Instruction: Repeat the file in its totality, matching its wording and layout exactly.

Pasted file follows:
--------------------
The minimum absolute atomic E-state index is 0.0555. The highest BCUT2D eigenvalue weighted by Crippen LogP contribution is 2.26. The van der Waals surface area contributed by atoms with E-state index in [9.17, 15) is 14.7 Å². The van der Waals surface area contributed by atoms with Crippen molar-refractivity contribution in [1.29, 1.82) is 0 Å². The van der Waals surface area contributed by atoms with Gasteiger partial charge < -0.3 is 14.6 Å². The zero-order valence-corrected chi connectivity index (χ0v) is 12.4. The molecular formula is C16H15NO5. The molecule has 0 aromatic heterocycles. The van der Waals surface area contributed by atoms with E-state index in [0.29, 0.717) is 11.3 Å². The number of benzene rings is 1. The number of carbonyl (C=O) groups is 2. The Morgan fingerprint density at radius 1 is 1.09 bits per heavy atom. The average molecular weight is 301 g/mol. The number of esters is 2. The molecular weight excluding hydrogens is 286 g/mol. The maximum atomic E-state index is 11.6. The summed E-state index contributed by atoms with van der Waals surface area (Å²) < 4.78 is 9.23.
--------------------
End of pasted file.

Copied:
The minimum absolute atomic E-state index is 0.0555. The highest BCUT2D eigenvalue weighted by Crippen LogP contribution is 2.26. The van der Waals surface area contributed by atoms with E-state index in [9.17, 15) is 14.7 Å². The van der Waals surface area contributed by atoms with Crippen molar-refractivity contribution in [1.29, 1.82) is 0 Å². The van der Waals surface area contributed by atoms with Gasteiger partial charge < -0.3 is 14.6 Å². The zero-order valence-corrected chi connectivity index (χ0v) is 12.4. The molecular formula is C16H15NO5. The molecule has 0 aromatic heterocycles. The van der Waals surface area contributed by atoms with E-state index in [0.29, 0.717) is 11.3 Å². The number of benzene rings is 1. The number of carbonyl (C=O) groups is 2. The Morgan fingerprint density at radius 1 is 1.09 bits per heavy atom. The average molecular weight is 301 g/mol. The number of esters is 2. The molecular weight excluding hydrogens is 286 g/mol. The maximum atomic E-state index is 11.6. The summed E-state index contributed by atoms with van der Waals surface area (Å²) < 4.78 is 9.23.